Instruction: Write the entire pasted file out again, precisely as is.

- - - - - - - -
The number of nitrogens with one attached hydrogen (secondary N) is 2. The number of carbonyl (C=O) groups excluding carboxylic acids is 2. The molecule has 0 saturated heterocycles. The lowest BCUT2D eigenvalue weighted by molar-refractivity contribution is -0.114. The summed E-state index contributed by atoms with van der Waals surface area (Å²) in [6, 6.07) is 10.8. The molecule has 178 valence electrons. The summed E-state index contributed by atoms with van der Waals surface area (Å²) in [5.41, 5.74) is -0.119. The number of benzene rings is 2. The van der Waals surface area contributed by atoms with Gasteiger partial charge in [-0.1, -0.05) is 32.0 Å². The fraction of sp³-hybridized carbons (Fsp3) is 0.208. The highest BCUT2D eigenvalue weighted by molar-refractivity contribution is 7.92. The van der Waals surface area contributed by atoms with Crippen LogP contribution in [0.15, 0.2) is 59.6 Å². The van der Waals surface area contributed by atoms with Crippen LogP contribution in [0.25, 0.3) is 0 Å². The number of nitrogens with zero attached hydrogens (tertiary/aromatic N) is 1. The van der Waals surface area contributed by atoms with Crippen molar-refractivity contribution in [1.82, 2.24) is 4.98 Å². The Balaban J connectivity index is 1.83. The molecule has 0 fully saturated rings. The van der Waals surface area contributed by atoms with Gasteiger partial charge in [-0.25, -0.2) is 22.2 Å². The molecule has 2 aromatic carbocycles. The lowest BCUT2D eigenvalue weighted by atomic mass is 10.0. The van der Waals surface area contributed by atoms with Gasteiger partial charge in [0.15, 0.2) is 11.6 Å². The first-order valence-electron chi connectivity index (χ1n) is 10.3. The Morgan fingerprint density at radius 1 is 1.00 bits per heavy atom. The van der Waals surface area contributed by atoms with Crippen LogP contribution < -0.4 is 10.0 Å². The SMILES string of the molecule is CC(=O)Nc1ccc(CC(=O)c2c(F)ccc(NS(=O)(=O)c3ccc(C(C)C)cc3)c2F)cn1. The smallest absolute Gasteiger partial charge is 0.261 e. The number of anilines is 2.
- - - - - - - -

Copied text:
The number of nitrogens with one attached hydrogen (secondary N) is 2. The number of carbonyl (C=O) groups excluding carboxylic acids is 2. The molecule has 0 saturated heterocycles. The lowest BCUT2D eigenvalue weighted by molar-refractivity contribution is -0.114. The summed E-state index contributed by atoms with van der Waals surface area (Å²) in [6, 6.07) is 10.8. The molecule has 178 valence electrons. The summed E-state index contributed by atoms with van der Waals surface area (Å²) in [5.41, 5.74) is -0.119. The number of benzene rings is 2. The van der Waals surface area contributed by atoms with Gasteiger partial charge in [-0.1, -0.05) is 32.0 Å². The fraction of sp³-hybridized carbons (Fsp3) is 0.208. The highest BCUT2D eigenvalue weighted by molar-refractivity contribution is 7.92. The van der Waals surface area contributed by atoms with Crippen LogP contribution in [0.15, 0.2) is 59.6 Å². The van der Waals surface area contributed by atoms with Crippen LogP contribution in [0.25, 0.3) is 0 Å². The number of nitrogens with zero attached hydrogens (tertiary/aromatic N) is 1. The van der Waals surface area contributed by atoms with Crippen molar-refractivity contribution in [1.82, 2.24) is 4.98 Å². The Balaban J connectivity index is 1.83. The molecule has 0 fully saturated rings. The van der Waals surface area contributed by atoms with Gasteiger partial charge in [-0.25, -0.2) is 22.2 Å². The molecule has 2 aromatic carbocycles. The lowest BCUT2D eigenvalue weighted by atomic mass is 10.0. The van der Waals surface area contributed by atoms with Gasteiger partial charge in [0.15, 0.2) is 11.6 Å². The first-order valence-electron chi connectivity index (χ1n) is 10.3. The Morgan fingerprint density at radius 1 is 1.00 bits per heavy atom. The van der Waals surface area contributed by atoms with Crippen LogP contribution < -0.4 is 10.0 Å². The SMILES string of the molecule is CC(=O)Nc1ccc(CC(=O)c2c(F)ccc(NS(=O)(=O)c3ccc(C(C)C)cc3)c2F)cn1. The smallest absolute Gasteiger partial charge is 0.261 e. The number of anilines is 2.